L.A. Times Festival of Books features musings on Trump, feminism, art and more

The presidency of Donald Trump and its implications on a wide range of areas — feminism, race relations, arts, science, children and even writing itself — was a powerful theme during the first day of the 22nd annual Los Angeles Times Festival of Books on Saturday at USC.

The two-day festival — the nation’s largest dedicated to books — featured lectures, workshops and discussions with such luminaries as bestselling author George Saunders, former Lakers star Kareem Abdul-Jabbar, writer and historian Rebecca Solnit and civil rights icon Rep. John Lewis.

On Saturday afternoon, a packed house greeted Lewis and his coauthors of the “March” trilogy, Andrew Aydin and Nate Powell, at USC’s Bovard Auditorium. Their graphic novel “March: Book Three” is based on Lewis’ life.

As a young man, Lewis said he was inspired to join the civil rights movement by the 1950s comic book “Martin Luther King and the Montgomery Story.” He went on to organize sit-ins and participated in the so-called Freedom Rides challenging segregation on public buses.

Lewis said he hopes his experiences covered in the book will inspire others to continue the fight, especially in the current political climate.

“We’ve made too much progress. We’ve gone too far, and we are not going back,” he said. “They must understand that they will be the leaders of the 21st century. Maybe we can serve as a model.”

One group discussion — titled “The Future is Female” — included a panel of feminists who tried to answer an audience member’s question about what it means to be a woman today.

The panel was moderated by former Times book editor Joy Press and featured three generations of feminists: Lindy West, a millennial who has written about body image and being harassed by online trolls; Rebecca Solnit, a baby boomer and prolific essayist whose book “Men Explain Things to Me” introduced the term “mansplaining” to the American lexicon; and Betty Fussell, an 89-year-old who has written extensively about food and said that the 1950s label “feminist” didn’t apply to her as a wife, mother and cook who had an independent outlook.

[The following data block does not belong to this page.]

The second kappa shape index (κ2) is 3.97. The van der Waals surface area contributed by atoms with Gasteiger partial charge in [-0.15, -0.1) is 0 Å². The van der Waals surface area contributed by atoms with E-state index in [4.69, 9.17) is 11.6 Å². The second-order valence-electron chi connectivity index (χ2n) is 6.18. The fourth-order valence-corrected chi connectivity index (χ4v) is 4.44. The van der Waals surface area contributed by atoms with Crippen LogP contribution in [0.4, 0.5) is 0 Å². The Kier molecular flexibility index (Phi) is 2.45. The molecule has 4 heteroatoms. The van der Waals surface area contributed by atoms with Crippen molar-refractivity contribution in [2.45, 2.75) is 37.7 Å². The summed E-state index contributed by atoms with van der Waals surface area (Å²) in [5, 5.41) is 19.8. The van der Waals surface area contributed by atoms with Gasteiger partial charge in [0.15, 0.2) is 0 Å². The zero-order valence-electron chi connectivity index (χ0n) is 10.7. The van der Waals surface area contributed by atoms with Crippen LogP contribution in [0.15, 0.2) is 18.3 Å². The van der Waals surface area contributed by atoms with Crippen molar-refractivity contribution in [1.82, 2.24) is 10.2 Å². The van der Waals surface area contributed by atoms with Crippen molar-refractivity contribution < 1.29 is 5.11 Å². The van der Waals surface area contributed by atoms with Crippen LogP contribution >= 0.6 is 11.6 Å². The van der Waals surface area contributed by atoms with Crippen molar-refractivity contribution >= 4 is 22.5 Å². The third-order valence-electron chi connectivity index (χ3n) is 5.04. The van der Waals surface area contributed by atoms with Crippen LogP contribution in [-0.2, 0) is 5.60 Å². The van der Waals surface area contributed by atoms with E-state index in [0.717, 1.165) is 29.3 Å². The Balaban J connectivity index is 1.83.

“It was very interesting to me that they were so separate in their viewpoints,” said Carolyn Stuart, who attended the panel.

Stuart, an art historian, and the panelists were heartened that feminists of all stripes have been galvanized by the election of President Trump and united in a common cause.

The panelists — and, evidently, their audience — were joined by their blatant dislike of Trump and concern for how his election would affect women’s rights and feminism in general. West referred, only half-jokingly, to Trump’s election as “the incident,” and Solnit described the current political climate as one of “crisis.”

But they were also optimistic.

Solnit said the women’s marches, the voices of women who were instrumental in ousting Roger Ailes and Bill O’Reilly at Fox News, and the coming of age of a younger, multicultural generation gave her hope for the future.

“Fifty percent of people under 18 are not white,” Solnit said. “Their generation may make its own mistakes, but they are not going to be nice to conservatives, much less the far right and the alt-right.”

But it was not all politics. At another seminar, author Michael Connelly sat down with scriptwriter Dan Pyne to talk about the Amazon TV show based on Connelly’s mystery novels.

Connelly’s popular “Harry Bosch” series first finds his hero, Hieronymus “Harry” Bosch, in his early 40s as an LAPD detective. The character ages throughout the books, going from detective to private investigator, back to the LAPD, on to early retirement and then to more P.I. work.

“I didn’t freeze Harry in time, because it’s better storytelling not to,” Connelly said. “As long as he can keep his health and his knees are good, he can close cases.”

“Bosch” is now the longest-running original series on the Amazon streaming service.

Other lectures, readings and discussions included Los Angeles Times Editor in Chief Davan Maharaj’s Q&A with Lakers legend Abdul-Jabbar, whose recent book, “Writings on the Wall,” focuses on “searching for a new equality beyond black and white”; a conversation with actor Bryan Cranston on his new book, “A Life in Parts”; and Jon Agee’s reading of his children’s book “Life on Mars.”

The festival, which continues Sunday, also includes concerts and booths representing booksellers, publishers, after-school programs and health clinics. The event runs from 10 a.m. to 5 p.m.

More than 160,000 people are expected to attend the festival over the course of the weekend.

nina.agrawal@latimes.com


UPDATES:

8:25 p.m. This story was updated with new comments and details from events at the book festival.

This story was originally posted at 11:45 a.m.

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